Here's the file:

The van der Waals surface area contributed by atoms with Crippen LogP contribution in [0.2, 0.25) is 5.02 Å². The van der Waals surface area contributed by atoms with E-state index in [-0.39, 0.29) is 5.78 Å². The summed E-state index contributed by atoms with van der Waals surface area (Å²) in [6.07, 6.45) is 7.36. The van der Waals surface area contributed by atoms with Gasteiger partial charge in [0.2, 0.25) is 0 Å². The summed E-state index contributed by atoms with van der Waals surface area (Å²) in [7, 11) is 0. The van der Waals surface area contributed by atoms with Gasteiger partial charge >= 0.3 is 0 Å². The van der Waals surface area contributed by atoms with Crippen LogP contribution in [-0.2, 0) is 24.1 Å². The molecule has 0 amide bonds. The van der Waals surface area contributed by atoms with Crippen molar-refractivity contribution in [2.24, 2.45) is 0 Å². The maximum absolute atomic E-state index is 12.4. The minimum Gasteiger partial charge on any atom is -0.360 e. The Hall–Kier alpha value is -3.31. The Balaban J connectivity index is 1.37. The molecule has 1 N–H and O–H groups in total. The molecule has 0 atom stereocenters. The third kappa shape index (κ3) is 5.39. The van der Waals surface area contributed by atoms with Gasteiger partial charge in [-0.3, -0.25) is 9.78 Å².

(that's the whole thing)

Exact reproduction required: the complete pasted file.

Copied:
The van der Waals surface area contributed by atoms with Crippen LogP contribution in [0.2, 0.25) is 5.02 Å². The van der Waals surface area contributed by atoms with E-state index in [-0.39, 0.29) is 5.78 Å². The summed E-state index contributed by atoms with van der Waals surface area (Å²) in [6.07, 6.45) is 7.36. The van der Waals surface area contributed by atoms with Gasteiger partial charge in [0.2, 0.25) is 0 Å². The summed E-state index contributed by atoms with van der Waals surface area (Å²) in [7, 11) is 0. The van der Waals surface area contributed by atoms with Gasteiger partial charge >= 0.3 is 0 Å². The van der Waals surface area contributed by atoms with Crippen LogP contribution in [-0.2, 0) is 24.1 Å². The molecule has 0 amide bonds. The van der Waals surface area contributed by atoms with Crippen molar-refractivity contribution in [2.24, 2.45) is 0 Å². The maximum absolute atomic E-state index is 12.4. The minimum Gasteiger partial charge on any atom is -0.360 e. The Hall–Kier alpha value is -3.31. The Balaban J connectivity index is 1.37. The molecule has 1 N–H and O–H groups in total. The molecule has 0 atom stereocenters. The third kappa shape index (κ3) is 5.39. The van der Waals surface area contributed by atoms with Gasteiger partial charge in [-0.3, -0.25) is 9.78 Å².